Weapons in the Stormtrooper's arsenal, increasing in size, include a pistol, the E11 blaster and DLT-19 assault rifle. As is, they are too glossy. I plan to give some of the weapons a basecoat of matte black followed by metallics using wet paint and/or dry brush techniques. Options are available in the model kit which allow the weapons to be either carried or placed in holsters. At the end of the day, this adds to the many possible poses that the Stormtrooper can strike up.

Step 14a: Assembling the weapons - a pistol, the E11 blaster and DLT-19 assault rifle
Steps 14b & 15: Weapons can be placed either in the Stormtrooper's hands or the holster

At this stage, the Stormtrooper was more or less done. Quick decal work on the back canister and several spots of paint (primarily grey and blue) on the midriff provided a 'cheerier' look to the overall colour scheme. Not by much, admittedly, but anything is better than plain black and white. 

Grey markings on the back canister, laid on using pieces of water decal
Spots of grey and blue on the midriff section, painted on with acrylics

Finally, all that was left to do was to put the base together and place the Stormtrooper on it (see below). In this post, he is striking just a basic pose. I'll explore the degree of movement allowed by the model's various points of articulation in a future post i.e. the last part of the review.   

Step 16: Assembling the base
Star Wars Stormtrooper (Bandai 1/12 Scale Model Kit); basic pose after assembly

Part 3 of the review is going to be the fun part for me as I put the Bandai Stormtrooper through its paces. Hopefully, he will turn out to be as flexible as I expect him to be, within limits of course. I guess seeing how many dance moves he can pull off is out of the question ... or is it?

Saturday, 6 February 2016

Star Wars Stormtrooper - Bandai 1/12 Scale Model Kit [Review: Part 1 of 3 - Unboxing and initial assembly]

With paint supplies for my Millennium Falcon project not forthcoming, I turned my attention to another Bandai Star Wars plastic model kit - the 1/12 Stormtrooper. Paint-wise, I have what's needed so it's a no-brainer to put the Falcon on hold and proceed instead with this elite soldier of the Empire. The review has been split into three parts starting with the unboxing and initial assembly; followed by completion of the assembly and further painting/decaling; before finally ending with the final paint details as well as poses to showcase the Stormtrooper's impressive articulation points/joints. 

Bandai Star Wars Stormtrooper 1/12 Scale Model Plastic Kit
Side views of the Bandai Star Wars Stormtrooper
Sprues were all neatly packaged in clear plastic - what I feel should be the industry norm

Instructions is the usual Japanese language only version but assembly is sufficiently simple and straightforward that translation into English, in my opinion, not needed at all. Just be aware of the orientation of the parts when putting them together and also be careful when cutting parts from the sprue so as not to cut off an essential joint ... and you should be just fine.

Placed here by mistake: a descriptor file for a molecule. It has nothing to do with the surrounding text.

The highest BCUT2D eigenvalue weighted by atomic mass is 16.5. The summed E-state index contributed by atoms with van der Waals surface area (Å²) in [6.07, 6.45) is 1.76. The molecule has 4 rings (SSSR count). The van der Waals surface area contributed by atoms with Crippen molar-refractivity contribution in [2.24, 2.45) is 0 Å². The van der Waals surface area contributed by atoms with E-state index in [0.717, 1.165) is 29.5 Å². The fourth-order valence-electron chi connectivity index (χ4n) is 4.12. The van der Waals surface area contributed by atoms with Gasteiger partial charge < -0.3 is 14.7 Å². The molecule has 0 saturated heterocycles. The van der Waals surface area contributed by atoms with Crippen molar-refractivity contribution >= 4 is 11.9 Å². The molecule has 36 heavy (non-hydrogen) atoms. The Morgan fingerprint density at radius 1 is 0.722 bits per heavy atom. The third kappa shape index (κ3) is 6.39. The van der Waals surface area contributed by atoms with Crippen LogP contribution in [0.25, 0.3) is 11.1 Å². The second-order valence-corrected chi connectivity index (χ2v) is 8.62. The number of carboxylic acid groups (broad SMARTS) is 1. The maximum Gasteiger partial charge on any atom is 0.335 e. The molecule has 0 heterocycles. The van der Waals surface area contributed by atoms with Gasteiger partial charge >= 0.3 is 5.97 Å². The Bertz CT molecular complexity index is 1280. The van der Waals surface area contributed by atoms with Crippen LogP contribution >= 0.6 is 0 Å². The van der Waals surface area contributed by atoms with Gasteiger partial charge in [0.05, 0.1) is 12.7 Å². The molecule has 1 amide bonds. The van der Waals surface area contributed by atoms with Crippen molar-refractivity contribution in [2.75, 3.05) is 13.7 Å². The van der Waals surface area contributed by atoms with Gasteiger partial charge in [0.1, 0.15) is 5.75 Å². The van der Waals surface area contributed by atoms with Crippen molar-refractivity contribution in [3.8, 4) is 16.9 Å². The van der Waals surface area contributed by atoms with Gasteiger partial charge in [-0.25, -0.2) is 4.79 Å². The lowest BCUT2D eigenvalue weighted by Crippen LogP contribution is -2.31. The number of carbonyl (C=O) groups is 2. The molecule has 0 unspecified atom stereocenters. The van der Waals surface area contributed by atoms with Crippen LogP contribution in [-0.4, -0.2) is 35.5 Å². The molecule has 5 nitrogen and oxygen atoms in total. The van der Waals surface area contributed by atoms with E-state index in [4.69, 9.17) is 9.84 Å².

Simple to understand diagrammatic instructions meant translations into English weren't needed

An early indication of this model kit being an easy one to build up can be seen in the number of sprues accompanying the kit - two large, two small - for a modest total count of parts.  

Sprue A: Weapons, interior body parts, hands, feet, etc
Srpue B: External armour, etc
Clockwise: Sprue PCF-6 (articulation joints), SWB-3 (base), water decals and stickers

Assembly began with the iconic Stormtroopers helmet, which is a simple process of snap-fitting all the parts together. With the exception of the helmet's tube stripes and aerator/mic tips, everything else was detailed using Bandai's water decals. In the end, I was pleased with how both turned out.     

Stormtrooper helmet parts herald the start of assembly, Step 1
Stormtrooper helmet: After assembly; then before and after decal/paints

Getting the torso together was equally quick and left me mightily impressed with Bandai's model engineers. All the separate parts fit snugly together with no glue needed at all and seems to be designed with the intention of allowing a maximum range of movement between the joints.

Step 2a: Assembly of the Stormtrooper's upper torso
Step 2b: Assembly of the : Stormtrooper's lower torso
Step 3 involved snap-fitting the helmet onto the torso

Although no glue is needed, you can if you choose to, glue two parts together in areas where lined spaces are showing. That requires an extra thin glue that experienced modellers would be familiar with. But it was new to me hence my enthusiasm for the product - it has become my favourite glue for plastic parts. More on this in a future video tutorial once this model is completed.   

Step 4: Assembly of groin area and articulation joints for the legs
Step 5: Head, torso and groin connected ... appendages and weapons await

Up till now, it has been great fun putting the Stormtrooper together. I'm itching to get the whole assembly completed as quick as I can so I hope to have Part 2 of this review up soon. In between then and now, the Lunar New Year will be upon us and I want to take this opportunity to wish everyone a healthy and prosperous new year. May the Year of the Monkey be your happiest yet!